I was reading Miss Rumphius to Tadpole tonight, and because of Ann Leckie’s recent blog post, I started thinking about the omniscient narrator - the young niece relating her great-aunt’s story who appears at the very beginning and end of the book. Because of Kate Schapira, I wondered about planting Lupines everywhere. Is this a native species? What’s the impact of an extra five bushels of seeds in a localized area?
I started engaging with SFF books and blogs on Twitter a few years ago, and a watershed moment was tweeting & blogging Long Hidden: Speculative Fiction from the Margins of History. I wrote a bit about Marigolds, and how the ending seemed a bit pat and happy. And Leonicka pointed out how uncommon it is to find sex workers with agency and happiness in fiction. And other people taught me about the Tragic Queer trope, and how comforting it is not to read that.
For the last couple years, I've not only had the pleasure of reading amazing stories (short and long), but also reading and listening to the voices of authors and fans engaging with the stories I love. A list is by necessity incomplete, but it is Kate Elliott who makes me asks where the groups of women are, and Renay and the editors of Lady Business who make me ask why the story I'm reading is important, and which stories are being ignored to tell this one. Troy Wiggins & Daniel José Older have made me ask myself why dialect or a turn of phrase makes me uncomfortable, rather than blaming the author. A whole series of posts have me wondering what Science Fiction is and how it differs from Fantasy and how things all fit together.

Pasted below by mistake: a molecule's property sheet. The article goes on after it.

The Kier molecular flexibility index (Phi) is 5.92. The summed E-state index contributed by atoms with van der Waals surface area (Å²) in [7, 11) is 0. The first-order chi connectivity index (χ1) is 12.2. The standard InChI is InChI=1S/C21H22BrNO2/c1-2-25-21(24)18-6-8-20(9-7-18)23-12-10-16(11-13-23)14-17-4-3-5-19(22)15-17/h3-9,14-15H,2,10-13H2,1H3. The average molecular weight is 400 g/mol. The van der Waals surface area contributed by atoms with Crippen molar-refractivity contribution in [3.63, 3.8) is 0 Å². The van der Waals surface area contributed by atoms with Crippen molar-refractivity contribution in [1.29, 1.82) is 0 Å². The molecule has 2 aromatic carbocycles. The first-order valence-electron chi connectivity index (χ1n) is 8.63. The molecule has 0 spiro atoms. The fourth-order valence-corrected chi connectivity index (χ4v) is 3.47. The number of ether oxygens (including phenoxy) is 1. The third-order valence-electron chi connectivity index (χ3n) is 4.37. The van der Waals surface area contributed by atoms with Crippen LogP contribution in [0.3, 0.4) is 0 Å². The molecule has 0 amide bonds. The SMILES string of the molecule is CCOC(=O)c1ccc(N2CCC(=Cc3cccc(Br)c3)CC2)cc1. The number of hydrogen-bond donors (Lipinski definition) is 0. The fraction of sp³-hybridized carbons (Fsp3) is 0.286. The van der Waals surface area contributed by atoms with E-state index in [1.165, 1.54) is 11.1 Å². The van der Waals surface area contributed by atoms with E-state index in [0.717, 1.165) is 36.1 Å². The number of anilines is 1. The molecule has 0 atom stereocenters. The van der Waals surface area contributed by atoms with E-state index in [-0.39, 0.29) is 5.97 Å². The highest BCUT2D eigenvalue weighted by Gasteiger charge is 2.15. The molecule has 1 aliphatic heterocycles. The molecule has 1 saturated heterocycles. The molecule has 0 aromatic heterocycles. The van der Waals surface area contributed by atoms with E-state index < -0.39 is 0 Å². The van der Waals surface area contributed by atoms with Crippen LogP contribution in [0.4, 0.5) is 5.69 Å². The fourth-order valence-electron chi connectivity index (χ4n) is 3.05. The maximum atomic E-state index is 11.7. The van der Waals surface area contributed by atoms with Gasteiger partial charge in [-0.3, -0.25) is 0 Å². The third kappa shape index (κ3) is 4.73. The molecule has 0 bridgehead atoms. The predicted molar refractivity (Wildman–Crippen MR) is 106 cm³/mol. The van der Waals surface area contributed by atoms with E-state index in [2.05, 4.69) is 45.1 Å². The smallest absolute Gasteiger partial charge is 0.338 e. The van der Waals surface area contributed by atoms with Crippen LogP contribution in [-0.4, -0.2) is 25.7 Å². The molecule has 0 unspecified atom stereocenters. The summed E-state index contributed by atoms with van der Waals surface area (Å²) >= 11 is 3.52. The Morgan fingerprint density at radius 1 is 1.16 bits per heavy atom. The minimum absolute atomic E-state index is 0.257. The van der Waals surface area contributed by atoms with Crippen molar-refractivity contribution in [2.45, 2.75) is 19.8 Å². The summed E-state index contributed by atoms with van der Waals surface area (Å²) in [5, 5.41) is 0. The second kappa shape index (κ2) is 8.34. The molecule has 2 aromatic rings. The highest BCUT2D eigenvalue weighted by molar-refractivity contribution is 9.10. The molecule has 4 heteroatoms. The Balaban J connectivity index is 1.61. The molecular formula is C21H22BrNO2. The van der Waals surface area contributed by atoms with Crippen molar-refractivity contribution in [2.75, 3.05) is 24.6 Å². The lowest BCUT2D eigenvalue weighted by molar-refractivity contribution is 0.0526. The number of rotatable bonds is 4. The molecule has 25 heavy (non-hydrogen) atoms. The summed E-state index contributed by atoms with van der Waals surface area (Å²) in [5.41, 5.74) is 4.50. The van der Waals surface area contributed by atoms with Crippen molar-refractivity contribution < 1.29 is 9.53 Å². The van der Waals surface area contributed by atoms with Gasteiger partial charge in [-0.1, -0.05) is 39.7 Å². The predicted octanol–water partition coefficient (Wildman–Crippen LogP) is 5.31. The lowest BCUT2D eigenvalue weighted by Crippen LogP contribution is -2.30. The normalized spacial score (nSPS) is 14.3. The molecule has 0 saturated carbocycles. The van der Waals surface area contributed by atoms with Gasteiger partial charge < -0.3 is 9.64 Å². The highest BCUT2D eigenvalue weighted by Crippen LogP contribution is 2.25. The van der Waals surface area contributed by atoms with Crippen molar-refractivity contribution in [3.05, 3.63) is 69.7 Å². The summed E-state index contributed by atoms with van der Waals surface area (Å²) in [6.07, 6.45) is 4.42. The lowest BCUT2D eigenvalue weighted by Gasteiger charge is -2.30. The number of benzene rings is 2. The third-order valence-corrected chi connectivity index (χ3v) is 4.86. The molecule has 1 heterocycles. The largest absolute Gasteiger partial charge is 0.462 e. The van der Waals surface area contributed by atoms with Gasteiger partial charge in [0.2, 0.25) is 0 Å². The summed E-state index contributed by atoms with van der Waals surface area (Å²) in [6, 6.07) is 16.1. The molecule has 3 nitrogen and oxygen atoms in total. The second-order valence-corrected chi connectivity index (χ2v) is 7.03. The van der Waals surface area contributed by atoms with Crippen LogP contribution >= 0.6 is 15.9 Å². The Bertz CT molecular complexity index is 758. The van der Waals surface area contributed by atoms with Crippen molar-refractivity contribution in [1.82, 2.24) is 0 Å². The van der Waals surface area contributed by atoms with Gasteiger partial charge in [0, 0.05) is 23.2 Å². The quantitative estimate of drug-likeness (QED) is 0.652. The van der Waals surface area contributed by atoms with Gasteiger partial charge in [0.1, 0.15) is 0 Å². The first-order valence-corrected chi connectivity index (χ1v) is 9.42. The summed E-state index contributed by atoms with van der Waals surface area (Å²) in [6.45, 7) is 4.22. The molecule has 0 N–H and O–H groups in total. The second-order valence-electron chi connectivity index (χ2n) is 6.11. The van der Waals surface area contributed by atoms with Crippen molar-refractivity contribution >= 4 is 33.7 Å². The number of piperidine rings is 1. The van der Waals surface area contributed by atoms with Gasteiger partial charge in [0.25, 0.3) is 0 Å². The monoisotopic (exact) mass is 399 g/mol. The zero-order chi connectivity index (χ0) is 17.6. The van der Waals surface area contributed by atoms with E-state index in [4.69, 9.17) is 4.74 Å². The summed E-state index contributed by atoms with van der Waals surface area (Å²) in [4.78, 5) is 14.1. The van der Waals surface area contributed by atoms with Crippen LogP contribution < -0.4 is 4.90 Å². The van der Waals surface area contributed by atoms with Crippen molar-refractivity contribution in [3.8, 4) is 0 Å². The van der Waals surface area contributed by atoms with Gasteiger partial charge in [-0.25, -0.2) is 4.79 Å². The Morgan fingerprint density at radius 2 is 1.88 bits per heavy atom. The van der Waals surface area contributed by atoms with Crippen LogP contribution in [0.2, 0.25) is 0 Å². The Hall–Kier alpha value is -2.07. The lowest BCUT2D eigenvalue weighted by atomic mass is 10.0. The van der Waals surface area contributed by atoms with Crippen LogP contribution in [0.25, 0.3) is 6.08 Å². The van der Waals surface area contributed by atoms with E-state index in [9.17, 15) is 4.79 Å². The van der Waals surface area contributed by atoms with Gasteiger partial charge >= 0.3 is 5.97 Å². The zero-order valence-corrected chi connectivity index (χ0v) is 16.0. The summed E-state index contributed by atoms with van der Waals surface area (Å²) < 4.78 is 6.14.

And the thing is that each story is it’s own thing. I can reread it (and I love rereading, which we’ll discuss another time), but I can’t read an amalgam of Black Wolves and City of Roses (nor, I think, would I want to). But all the criticism accretes. It’s in the air and having imbibed it I take it with me to every new story. (Even if I want to put it aside, so as to avoid being punched in the face when I come across something like Dark Orbit that forgets empathy for its blind characters by the end).
Once a year, a bunch of the people I talk to about science fiction and fantasy get together as part of a larger group and we talk about the best of last year. And that gets published as The Hugo Awards (first finalists, then winner). The finalists are announced at noon on Tuesday. And I have a lot of negative feelings.